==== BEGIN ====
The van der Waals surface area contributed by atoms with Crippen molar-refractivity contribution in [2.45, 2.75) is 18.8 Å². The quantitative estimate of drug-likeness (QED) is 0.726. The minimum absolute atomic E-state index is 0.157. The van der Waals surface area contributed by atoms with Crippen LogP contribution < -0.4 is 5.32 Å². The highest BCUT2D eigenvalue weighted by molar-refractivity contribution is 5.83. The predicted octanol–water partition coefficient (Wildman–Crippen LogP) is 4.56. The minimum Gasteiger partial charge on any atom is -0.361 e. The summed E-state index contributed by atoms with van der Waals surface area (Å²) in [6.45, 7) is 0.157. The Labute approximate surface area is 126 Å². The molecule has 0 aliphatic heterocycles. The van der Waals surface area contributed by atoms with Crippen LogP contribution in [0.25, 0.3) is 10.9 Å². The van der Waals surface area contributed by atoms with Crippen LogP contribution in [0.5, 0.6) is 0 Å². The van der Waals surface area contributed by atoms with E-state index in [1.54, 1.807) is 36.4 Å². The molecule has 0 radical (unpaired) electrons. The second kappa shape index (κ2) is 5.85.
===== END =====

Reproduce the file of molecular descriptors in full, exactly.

The van der Waals surface area contributed by atoms with Crippen molar-refractivity contribution in [2.45, 2.75) is 18.8 Å². The quantitative estimate of drug-likeness (QED) is 0.726. The minimum absolute atomic E-state index is 0.157. The van der Waals surface area contributed by atoms with Crippen LogP contribution < -0.4 is 5.32 Å². The highest BCUT2D eigenvalue weighted by molar-refractivity contribution is 5.83. The predicted octanol–water partition coefficient (Wildman–Crippen LogP) is 4.56. The minimum Gasteiger partial charge on any atom is -0.361 e. The summed E-state index contributed by atoms with van der Waals surface area (Å²) in [6.45, 7) is 0.157. The Labute approximate surface area is 126 Å². The molecule has 0 aliphatic heterocycles. The van der Waals surface area contributed by atoms with Crippen LogP contribution in [0.25, 0.3) is 10.9 Å². The van der Waals surface area contributed by atoms with Crippen LogP contribution in [0.5, 0.6) is 0 Å². The van der Waals surface area contributed by atoms with E-state index in [1.54, 1.807) is 36.4 Å². The molecule has 0 radical (unpaired) electrons. The second kappa shape index (κ2) is 5.85.